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6 Batman Villains Who Should Have Joker-Style Movies

Joker has proven to be a polarising film with critics and audiences. Guided by a fantastic performance by Jaoquin Phoenix, and taking a very blunt condemnation on society’s attitude towards mental illness and austerity, Warner Bros. has hinted that the film’s success could begin a new DC Black or Elseworlds film label outside of the DCEU. More than likely, the success of Joker will lead to other Batman villains getting their own origin movies similar in tone and style. Here are six members of Batman’s rogue gallery who could be fascinating and subjects for their own films. These movies could take place in the same, or a similar realistic setting to Joker, or within the wider DCEU.

Disclaimer: This article contains spoilers for Joker. Read on at your own discretion.

The Penguin

Perhaps the most famous Batman villain after the Joker is the Penguin. Rather than being insane like most of Gotham’s criminals, Penguin is relatively normal, aside from his funny appearance and cool umbrellas. Oswald comes from the prestigious Cobblepots, Gotham’s second family after the Waynes. With Thomas Wayne dead and Gotham falling apart, Oswald could come to the city to bring order and dignity back to it. However, due to his odd appearance and habits, Oswald is rejected by high society, regardless of his family name. This puts him on a darker, Michael Corleone-esque path into the criminal underworld to rise to power.  I take influence from the Penguin’s portrayal in Gotham, where he became a mob boss through manipulation against all sides. He could wield Bulgarian umbrellas, mechanized weapons that injects poisonous pallets into victims. This could easily be reworked into hidden firearms.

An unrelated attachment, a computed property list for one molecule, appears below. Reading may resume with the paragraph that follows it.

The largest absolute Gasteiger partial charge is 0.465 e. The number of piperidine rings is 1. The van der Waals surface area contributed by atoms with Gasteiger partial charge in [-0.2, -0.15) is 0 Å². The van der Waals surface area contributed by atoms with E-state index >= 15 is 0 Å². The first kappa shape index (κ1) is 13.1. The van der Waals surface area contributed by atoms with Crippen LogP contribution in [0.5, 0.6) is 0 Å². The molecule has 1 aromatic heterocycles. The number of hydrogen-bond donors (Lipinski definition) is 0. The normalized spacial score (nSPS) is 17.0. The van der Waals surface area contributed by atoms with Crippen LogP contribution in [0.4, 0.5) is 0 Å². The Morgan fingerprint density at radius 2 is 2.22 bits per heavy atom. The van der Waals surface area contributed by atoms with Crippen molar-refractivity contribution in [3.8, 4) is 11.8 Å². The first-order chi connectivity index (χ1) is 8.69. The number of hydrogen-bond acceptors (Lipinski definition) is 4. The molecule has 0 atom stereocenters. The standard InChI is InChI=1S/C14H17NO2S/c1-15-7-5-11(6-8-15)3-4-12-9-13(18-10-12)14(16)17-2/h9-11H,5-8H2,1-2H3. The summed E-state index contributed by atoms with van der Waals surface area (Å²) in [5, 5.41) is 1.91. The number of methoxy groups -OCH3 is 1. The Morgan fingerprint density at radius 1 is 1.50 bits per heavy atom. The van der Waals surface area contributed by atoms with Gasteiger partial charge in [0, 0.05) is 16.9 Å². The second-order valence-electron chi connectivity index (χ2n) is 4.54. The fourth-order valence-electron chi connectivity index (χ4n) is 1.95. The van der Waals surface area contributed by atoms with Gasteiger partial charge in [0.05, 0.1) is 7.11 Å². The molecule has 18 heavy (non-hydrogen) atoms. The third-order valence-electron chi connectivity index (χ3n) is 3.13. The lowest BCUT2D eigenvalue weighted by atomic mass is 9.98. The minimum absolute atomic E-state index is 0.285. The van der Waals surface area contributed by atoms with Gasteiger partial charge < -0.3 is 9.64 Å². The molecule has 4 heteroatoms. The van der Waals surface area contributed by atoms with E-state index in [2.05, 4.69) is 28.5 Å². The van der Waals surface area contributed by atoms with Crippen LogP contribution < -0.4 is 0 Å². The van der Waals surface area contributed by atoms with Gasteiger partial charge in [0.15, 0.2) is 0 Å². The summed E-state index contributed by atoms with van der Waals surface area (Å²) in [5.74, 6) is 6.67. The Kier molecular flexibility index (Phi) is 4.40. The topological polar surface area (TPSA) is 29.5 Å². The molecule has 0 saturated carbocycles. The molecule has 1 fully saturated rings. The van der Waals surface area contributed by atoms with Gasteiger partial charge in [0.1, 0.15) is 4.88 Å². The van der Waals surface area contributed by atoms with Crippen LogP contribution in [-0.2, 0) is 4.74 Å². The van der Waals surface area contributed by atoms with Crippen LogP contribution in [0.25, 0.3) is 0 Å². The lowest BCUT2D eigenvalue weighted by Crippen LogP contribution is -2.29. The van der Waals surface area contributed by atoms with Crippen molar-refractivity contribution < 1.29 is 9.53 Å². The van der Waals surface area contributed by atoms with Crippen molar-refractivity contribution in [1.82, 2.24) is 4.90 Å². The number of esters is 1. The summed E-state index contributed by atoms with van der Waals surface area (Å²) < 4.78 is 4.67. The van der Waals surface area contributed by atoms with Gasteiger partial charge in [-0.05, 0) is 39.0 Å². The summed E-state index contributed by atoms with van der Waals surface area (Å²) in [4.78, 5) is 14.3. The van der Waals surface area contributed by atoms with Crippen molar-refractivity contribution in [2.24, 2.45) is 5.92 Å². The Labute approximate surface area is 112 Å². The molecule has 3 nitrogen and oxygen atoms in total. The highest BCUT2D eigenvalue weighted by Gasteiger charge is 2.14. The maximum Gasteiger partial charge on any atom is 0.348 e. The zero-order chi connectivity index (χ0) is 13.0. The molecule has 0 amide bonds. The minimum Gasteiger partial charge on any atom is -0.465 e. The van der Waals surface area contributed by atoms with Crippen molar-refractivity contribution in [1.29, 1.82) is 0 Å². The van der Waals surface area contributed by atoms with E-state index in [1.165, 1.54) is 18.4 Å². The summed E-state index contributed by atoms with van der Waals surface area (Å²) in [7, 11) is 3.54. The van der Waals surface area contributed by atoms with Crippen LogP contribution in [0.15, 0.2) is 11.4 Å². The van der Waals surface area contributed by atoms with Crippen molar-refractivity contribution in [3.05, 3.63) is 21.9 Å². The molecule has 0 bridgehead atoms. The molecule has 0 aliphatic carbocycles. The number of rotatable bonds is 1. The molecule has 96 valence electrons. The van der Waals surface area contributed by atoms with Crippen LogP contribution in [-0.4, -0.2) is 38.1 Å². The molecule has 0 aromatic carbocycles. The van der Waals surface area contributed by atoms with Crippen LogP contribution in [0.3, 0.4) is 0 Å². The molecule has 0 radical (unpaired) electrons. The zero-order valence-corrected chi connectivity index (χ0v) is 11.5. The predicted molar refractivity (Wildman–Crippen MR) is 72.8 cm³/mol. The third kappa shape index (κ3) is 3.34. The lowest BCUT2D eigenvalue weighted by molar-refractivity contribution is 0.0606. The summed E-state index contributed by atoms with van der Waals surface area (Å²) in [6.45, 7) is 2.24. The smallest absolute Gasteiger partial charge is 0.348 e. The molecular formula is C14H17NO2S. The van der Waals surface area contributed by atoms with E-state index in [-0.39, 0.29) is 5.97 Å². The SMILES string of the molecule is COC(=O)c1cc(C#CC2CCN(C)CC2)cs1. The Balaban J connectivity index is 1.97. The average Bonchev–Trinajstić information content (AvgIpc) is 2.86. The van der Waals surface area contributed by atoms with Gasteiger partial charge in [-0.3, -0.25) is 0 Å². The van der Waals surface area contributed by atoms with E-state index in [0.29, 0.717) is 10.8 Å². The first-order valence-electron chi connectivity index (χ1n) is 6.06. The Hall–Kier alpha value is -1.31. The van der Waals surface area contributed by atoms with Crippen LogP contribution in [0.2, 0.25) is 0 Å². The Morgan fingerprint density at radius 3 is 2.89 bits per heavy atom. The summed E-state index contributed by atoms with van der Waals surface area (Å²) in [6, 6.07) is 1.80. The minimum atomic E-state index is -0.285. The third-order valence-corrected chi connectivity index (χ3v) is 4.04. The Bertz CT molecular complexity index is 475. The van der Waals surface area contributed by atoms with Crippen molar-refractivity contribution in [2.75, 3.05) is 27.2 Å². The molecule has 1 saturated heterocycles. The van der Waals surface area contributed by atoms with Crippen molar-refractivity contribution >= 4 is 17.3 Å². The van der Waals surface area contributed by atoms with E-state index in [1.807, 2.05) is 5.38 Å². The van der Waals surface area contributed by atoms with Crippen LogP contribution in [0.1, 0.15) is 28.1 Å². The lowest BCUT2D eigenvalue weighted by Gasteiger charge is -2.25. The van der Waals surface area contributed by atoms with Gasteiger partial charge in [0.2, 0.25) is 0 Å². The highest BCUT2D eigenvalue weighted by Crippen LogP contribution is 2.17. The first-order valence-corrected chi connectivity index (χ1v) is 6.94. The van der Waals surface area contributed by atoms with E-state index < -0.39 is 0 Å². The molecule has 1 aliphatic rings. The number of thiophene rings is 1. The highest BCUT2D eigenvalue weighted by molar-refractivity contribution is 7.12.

Red Hood

The title of Red Hood has been owned by several characters, including an alias for the Joker, and for Jason Todd, the second Robin. Jason uses this guise to bring about his own brand of justice, ignoring Batman’s no-killing policy. Jason wishes to free Gotham of corruption, though with often violent, anti-hero means. Giving Jason Todd his own movie would be excellent, but a couple of films beforehand would be needed, including one adapting A Death in the Family. The alternative, if set in the “Jokerverse”, would be to follow Venom’s example, detaching his link to Batman. Jason could be a downtrodden kid who sees injustice as wrong, puts on his red mask, and takes to the streets to clean up corruption as a violent vigilante. Another idea is for Red Hood to be an anthology film, based around the mask and title being passed on from person to person, each with their own reasons to don the role.

Mr. Freeze